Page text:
I was talking on the phone with my JW friend Mark recently, and he brought up the subject of the Trinity. (I never bring it up, because it usually proves to be too much of a back-and-forth argument to do any good.) He did not remember that we had discussed the subject several times, so I reminded him that I prefer the term “Tri-Unity” rather than “Trinity.” I explained that “Trinity” sounds too much like a belief in 3 gods, which I assured him that I don’t believe. (I could tell he was puzzled by my response, assuming that trinitarians actually believe in 3 gods.) I explained to him that I believe that God is three persons existing in one being, in a similar way that Watchtower teaches that Jesus and Michael are two persons existing in one being. That statement gets JW’s to think outside of the categories they’re used to, and I could tell that Mark was experiencing just that. (In other words, his mind was blown.) At this point it took all of my willpower to resist gloating, and instead I proceeded with the important task of helping Mark to make sense of what I had just said. We went on to discuss and clarify the Watchtower’s teaching about Michael’s “life force” being transferred to Jesus, and how unintelligible that is in light of the teaching that the life force is impersonal like electricity.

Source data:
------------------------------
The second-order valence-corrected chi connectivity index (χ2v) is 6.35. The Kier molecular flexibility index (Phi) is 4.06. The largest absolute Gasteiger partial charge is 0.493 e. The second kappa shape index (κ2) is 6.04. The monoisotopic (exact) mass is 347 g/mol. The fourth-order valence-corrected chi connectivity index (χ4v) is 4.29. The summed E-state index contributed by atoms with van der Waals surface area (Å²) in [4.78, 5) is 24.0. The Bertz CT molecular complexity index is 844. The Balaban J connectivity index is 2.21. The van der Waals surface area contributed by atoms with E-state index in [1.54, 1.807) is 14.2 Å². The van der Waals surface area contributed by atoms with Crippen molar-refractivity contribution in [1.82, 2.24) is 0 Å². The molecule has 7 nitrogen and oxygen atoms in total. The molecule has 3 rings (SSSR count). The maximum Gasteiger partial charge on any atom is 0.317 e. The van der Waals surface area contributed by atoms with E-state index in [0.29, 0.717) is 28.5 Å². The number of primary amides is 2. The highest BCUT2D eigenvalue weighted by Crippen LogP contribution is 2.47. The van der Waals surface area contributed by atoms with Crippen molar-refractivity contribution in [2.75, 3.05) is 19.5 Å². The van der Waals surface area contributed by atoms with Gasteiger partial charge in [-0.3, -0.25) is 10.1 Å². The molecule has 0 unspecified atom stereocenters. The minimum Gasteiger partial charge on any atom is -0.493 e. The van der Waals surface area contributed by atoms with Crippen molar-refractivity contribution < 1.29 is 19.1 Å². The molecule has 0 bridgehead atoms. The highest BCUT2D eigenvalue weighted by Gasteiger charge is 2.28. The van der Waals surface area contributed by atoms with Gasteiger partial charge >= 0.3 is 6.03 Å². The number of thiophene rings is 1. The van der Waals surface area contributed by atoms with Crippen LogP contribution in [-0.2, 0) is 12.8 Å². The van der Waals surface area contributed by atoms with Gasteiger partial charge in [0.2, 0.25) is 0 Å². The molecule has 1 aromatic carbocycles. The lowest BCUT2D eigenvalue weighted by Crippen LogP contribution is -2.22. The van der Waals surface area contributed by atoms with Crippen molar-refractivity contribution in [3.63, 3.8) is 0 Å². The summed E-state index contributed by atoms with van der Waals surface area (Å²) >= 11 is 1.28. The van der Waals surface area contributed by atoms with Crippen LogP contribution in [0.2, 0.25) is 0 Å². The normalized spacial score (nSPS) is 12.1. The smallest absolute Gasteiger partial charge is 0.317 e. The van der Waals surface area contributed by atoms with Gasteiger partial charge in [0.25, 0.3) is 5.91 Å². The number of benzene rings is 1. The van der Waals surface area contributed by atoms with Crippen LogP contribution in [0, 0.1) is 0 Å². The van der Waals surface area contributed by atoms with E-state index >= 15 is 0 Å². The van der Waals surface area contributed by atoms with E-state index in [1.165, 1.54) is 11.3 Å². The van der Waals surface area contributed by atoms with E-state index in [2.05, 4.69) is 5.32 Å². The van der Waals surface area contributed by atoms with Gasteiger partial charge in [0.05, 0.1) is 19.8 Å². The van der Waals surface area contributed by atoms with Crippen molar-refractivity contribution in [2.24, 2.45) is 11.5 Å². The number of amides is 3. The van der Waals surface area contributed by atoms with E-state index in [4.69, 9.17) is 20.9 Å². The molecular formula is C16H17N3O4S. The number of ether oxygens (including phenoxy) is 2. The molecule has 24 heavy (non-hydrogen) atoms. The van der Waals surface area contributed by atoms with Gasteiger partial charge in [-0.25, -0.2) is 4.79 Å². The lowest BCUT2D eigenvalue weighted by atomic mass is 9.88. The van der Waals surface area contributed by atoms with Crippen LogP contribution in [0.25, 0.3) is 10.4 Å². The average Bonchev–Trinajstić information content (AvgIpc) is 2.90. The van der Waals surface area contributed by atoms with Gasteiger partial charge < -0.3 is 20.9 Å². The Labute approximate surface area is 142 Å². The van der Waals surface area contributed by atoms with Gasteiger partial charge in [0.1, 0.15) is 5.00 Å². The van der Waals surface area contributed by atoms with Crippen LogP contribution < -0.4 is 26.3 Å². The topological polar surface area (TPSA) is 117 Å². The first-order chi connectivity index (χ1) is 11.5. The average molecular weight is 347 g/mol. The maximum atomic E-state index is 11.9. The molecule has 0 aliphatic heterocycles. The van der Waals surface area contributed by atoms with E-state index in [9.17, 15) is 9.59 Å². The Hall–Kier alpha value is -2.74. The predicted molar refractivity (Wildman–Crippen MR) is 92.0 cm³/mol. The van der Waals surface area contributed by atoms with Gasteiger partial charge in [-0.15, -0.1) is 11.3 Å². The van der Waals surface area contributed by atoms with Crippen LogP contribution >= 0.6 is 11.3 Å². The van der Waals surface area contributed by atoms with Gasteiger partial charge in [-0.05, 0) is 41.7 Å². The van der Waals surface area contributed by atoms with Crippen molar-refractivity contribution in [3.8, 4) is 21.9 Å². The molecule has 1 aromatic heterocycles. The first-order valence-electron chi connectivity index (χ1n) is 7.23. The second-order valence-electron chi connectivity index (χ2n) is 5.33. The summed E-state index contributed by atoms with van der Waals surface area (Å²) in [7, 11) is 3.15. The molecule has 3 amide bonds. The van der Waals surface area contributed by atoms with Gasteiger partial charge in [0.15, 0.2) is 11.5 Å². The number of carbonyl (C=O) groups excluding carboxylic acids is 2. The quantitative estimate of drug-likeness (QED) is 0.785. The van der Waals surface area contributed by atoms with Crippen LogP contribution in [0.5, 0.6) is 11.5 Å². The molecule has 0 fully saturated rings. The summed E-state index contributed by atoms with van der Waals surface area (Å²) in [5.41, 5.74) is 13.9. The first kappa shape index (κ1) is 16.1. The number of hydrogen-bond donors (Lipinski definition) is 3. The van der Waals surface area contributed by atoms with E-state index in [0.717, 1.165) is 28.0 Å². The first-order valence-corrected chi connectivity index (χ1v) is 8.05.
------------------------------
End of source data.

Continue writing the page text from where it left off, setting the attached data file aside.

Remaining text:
So rather than attempting to win an argument with Mark, I sought to help him clarify what the Watchtower is teaching, showing him that Watchtower arguments, while on the surface appearing to be logical and coherent, when more closely examined are shown to be inconsistent and/or illogical. Rather than attempting to prove my doctrine, I find it much more effective to show him the failure of the Watchtower doctrine.
With Mark I can be more direct in pointing out Watchtower doctrinal flaws. With other JW’s I’m more subtle, taking on the role of a student with questions. “Can you explain this to me? Please help me understand this Jesus and Michael thing. When the Watchtower says that the life force of Michael was transferred to Jesus, what does that mean? I thought the life force was impersonal power like electricity, so what part of Michael did Jesus get?”
And then I listen to their attempt at answering, continuing to prompt them for further clarification, allowing them to dig their own pit of irrationality, until they change the subject in frustration. Then I pray that the subject continues to bother them in the coming weeks. It’s the judo technique of debating, and I find it far more effective than the direct argument, and far safer when attempting to remain undercover.